In this chapter the apostle gives some instructions to servants; lays
down some rules, by which to judge of false teachers; advises to
contentment; exposes the sin of covetousness; exhorts Timothy to
avoid sin, and follow after things that are good, to be constant in
his warfare, the issue of which would be eternal life; gives him a
charge with respect to himself, and orders him what he should enjoin
others, particularly the rich, and what he should do himself; and
wishes grace unto him, to enable him to discharge his duty. The
instructions to servants are of two sorts; first, to such who had
unbelieving masters, whom they ought to honour and obey; that the
name and doctrine of Christ be not evil spoken of: and then to such
as had believing masters, that they despise them not being brethren,
but should the more cheerfully serve them; because believers in
Christ, beloved of God, and partakers of his grace; which duties are
worthy to be insisted upon in the Gospel ministry, \\#1Ti 6:1,2\\,
and such who teach not these things are to be accounted false
teachers, whose characters are given in several particulars; as men
unsound, proud, ignorant, quarrelsome, and covetous, and to be
withdrawn from, \\#1Ti 6:3-5\\. And from hence the apostle exhorts to
contentment; and argues for it, partly from the gain of it along with
godliness; and partly from the consideration of what men are, when
they come into the world, and what they will be, when they go out of
it; and also from having food and raiment, which include all the
necessaries of life, \\#1Ti 6:6-8\\. And then he exposes the folly
and danger of covetousness, being the root of all evil; an enemy to
true religion and godliness; and the cause of ruin and destruction,
\\#1Ti 6:9,10\\. Wherefore he addresses himself to Timothy, in
particular, to avoid everything of this kind; and to follow the
reverse of those things that were in the false teachers; to fight the
good fight of faith, and then lay hold on eternal life; to which he
encourages him, from his calling, and the profession he had made, in
a very public manner, \\#1Ti 6:11,12\\. And then follows a solemn
charge unto him, given him before God and Christ; that he would
observe what had been commanded him in the most perfect manner, until
the appearance of Christ; which is certain, and may be concluded will
be, from the various epithets of God; who will make him manifest in
his own time, \\#1Ti 6:13-16\\. To which is added an injunction on
Timothy to charge rich men not to be elated with their riches, nor
trust in them, since they are uncertain things; but in God, from whom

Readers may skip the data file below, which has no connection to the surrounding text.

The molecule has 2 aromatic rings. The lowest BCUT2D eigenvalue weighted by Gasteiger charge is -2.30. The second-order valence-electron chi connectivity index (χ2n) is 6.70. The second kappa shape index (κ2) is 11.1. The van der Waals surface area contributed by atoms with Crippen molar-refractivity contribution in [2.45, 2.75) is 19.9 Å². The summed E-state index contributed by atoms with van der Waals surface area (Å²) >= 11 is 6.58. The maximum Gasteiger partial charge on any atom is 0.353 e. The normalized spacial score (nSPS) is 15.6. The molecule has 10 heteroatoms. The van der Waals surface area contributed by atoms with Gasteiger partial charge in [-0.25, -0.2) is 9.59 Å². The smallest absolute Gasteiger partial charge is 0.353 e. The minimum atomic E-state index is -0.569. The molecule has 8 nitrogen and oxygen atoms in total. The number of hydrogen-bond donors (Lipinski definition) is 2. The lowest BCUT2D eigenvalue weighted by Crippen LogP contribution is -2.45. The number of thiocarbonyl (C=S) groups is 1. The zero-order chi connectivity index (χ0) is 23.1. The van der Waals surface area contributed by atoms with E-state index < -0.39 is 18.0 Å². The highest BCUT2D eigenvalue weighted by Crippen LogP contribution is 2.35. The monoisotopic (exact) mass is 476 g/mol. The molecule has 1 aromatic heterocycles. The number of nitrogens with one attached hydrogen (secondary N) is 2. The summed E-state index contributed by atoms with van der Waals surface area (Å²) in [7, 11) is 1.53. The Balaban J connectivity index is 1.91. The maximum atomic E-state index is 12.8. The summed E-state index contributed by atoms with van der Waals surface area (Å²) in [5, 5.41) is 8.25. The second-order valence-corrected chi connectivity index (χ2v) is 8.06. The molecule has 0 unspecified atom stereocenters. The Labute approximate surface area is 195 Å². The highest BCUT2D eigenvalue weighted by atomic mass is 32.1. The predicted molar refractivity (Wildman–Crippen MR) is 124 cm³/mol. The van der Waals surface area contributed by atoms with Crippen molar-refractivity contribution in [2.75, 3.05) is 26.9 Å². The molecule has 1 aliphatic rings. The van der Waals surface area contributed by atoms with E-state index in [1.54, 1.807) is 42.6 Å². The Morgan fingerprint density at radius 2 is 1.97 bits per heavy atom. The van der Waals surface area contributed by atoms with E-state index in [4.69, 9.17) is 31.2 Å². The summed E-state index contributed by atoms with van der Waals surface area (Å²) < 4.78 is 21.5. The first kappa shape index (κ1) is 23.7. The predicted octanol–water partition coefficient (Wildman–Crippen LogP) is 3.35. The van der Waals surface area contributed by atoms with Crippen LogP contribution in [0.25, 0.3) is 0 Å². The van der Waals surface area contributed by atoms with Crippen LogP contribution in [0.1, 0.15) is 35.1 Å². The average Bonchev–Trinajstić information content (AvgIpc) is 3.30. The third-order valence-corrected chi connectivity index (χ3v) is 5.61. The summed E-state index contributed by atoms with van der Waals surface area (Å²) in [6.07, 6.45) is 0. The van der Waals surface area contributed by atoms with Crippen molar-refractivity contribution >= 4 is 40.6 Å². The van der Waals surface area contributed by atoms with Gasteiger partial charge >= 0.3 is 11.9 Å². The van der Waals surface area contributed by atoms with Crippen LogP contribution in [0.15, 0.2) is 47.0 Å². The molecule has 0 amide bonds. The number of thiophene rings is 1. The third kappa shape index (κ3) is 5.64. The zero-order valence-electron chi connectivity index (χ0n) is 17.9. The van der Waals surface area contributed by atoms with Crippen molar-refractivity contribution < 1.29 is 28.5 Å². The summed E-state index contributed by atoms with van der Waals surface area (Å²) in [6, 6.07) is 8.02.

they have received such a plentiful measure of them; that they be
beneficent to others, which will turn to their own advantage in the
issue, \\#1Ti 6:17-19\\. And to close all, he is very urgent upon
Timothy, to keep the Gospel pure and uncorrupt, he was intrusted
with; and avoid everything that was opposite to it, as profane and
mere babbling, and having only a show of knowledge, but not that
itself; and the rather, since some profane teachers and professors of
the Gospel had erred from it: and concludes with wishing him grace,
to enable him to attend to the several instructions which had been
given him, \\#1Ti 6:20,21\\.

under the yoke of the law of God, or under the yoke of Christ; though
the servants here spoken of were under both; but "under the yoke of
government", as the Arabic version renders it; that is, under the
yoke of men, in a state of servitude, under the government of
masters, and in their service; being either apprentices to them, or
bought with their money, or hired by them:

\\count their own masters worthy of all honour\\; and give it to them;
which includes subjection to them; obedience to all their lawful
commands, which are consistent with religion and reason, with the
laws of God, and with the light of nature; and all reverence of
them, and respect unto them, expressed by words and gestures: and
all this is to be given to their own masters to whom they belong;
who have a property in them; whose money or goods they are; and that
be they what they will, as to their religion and temper; whether
they be believers or unbelievers; or whether they be good and
gentle, kind and humane; or whether they be froward, peevish, and
ill natured:

\\that the name of God and [his] doctrine be not blasphemed\\; by
unbelieving masters, who, should their believing servants be
refractory, disobedient, rebellious, or disrespectful, would be apt
to say, what a God do these men serve? is this their religion? is this
the Gospel they talk of? does their doctrine teach them such things,
to be disobedient to their masters, and carry it disrespectfully to
them? does it disengage them from the laws of nature, and dissolve the
bonds of civil society, and destroy the relation that subsists between
man and man? If this be the case, away with their God and their
doctrine too. Wherefore the apostle exhorts, that if believing
servants have any regard to that name they are called by, and call
upon, and to the doctrine of the Gospel they have embraced and
professed; that they would be obedient and respectful to their
masters; that they may have no occasion to speak reproachfully of God,
and of the Gospel.